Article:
At the same time, I respect my early feelings of rejection and abandonment. Those feelings were legitimate–who wouldn’t feel rejected and abandoned?–and not to be talked away.

Even so, a Benedictine sister offers these words about forgiveness that I recognize as true: “Only if there is love in us great enough to transcend deep hurt, great betrayal . . . can we possibly really forgive. Only if we can care for another enough to try to understand what drove the behavior that hurt us so, can we put our own pain down long enough to forgive. Forgive is what we do when our love is as real as our pain” (Joan D. Chittister, OSB. Called to Question: A Spiritual Memoir. Lanham, Maryland: Sheed & Ward, 2004).

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More precisely, suicide calls God’s location into question. In reflecting some fifty years ago on his wife’s death from cancer, C.S. Lewis famously wrote, “Meanwhile, where is God? This is one of the more disquieting symptoms [of grief]. When you are happy, so happy that you have no sense of needing Him . . . you will be–or so it feels–welcomed with open arms. But go to Him when your need is desperate, when all other help is vain, and what do you find? A door slammed in your face, and a sound of bolting and double bolting on the inside. After that, silence. You may as well turn away. The longer you wait, the more emphatic the silence will become” (A Grief Observed. New York: Bantam Books, 1961, pp. 4-5).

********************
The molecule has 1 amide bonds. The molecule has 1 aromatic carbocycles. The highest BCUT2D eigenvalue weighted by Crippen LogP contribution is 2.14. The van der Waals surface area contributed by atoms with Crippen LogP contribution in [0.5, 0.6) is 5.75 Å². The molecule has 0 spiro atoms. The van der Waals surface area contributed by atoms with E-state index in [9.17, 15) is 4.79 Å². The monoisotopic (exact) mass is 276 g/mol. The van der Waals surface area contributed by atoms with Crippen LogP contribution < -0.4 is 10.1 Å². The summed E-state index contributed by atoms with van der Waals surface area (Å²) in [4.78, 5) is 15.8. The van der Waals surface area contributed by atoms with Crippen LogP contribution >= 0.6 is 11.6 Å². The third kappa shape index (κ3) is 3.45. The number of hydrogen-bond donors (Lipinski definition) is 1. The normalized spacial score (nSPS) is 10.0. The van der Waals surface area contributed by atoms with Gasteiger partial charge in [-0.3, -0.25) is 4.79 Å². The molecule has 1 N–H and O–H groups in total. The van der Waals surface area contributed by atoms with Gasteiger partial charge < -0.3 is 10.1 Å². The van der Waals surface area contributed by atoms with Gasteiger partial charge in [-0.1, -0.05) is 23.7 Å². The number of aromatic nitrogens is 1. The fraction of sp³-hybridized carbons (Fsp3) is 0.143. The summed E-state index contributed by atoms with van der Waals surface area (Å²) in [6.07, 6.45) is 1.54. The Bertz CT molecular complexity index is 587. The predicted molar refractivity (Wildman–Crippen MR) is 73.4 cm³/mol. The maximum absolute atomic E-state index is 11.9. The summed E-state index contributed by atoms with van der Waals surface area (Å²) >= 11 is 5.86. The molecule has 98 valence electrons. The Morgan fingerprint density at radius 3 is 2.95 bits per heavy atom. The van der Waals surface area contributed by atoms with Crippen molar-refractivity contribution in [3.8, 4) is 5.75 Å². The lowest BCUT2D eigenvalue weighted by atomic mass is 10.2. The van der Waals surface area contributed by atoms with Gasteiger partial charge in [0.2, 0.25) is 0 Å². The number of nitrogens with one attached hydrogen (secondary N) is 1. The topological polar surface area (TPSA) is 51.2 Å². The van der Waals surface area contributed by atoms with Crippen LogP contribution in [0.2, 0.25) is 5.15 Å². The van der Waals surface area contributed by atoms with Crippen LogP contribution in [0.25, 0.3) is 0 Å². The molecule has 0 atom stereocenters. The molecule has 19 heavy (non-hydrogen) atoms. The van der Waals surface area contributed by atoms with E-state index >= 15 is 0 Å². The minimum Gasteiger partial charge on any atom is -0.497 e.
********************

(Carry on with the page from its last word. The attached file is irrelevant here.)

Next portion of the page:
For me, silence was the first indication that something had gone terribly wrong on the day of my daughter Mary’s suicide in 1995. Tapping on her locked bedroom door, I heard only silence as she lay unconscious on her bed. A great deal of noise soon followed as the rescue squad filled the room with equipment and loud, technical language about blood pressure and heart rhythm.

Just after Mary died at the hospital, silence set in again. It was on the short ride home that I noticed it: the presence of profound inner silence which felt like God’s absence.

That moment of disorienting silence was followed by the intense weeping of my family members, thousands of words of consolation at the wake and funeral Mass, agitated and heartfelt phone calls, casseroles left on the front porch that–yes–were speaking, too.

It is true that God seemed to have double bolted the door and left me standing in silence on the other side. It is true that things I “knew” about God’s place in my life were hurled into the air when Mary died. But the human kindness washing over me in early bereavement transformed what would have been horrible days into something decent and fine. There’s no explaining that turn of events except to say God was present in the people who were present to me. And it was obvious.

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At funeral Masses, my pastor has been known to say that even expected deaths come as something of a shock to those left behind, that we’re never truly prepared for the death of someone we love. If that is true, and I have certainly experienced it, what can be said about deaths that are sudden and unexpected?

Writer Joan Didion offers a viewpoint in The Year of Magical Thinking, a memoir written in 2004 several months after her husband died of cardiac arrest at the dining room table as the two returned from visiting their sick daughter in a New York City hospital.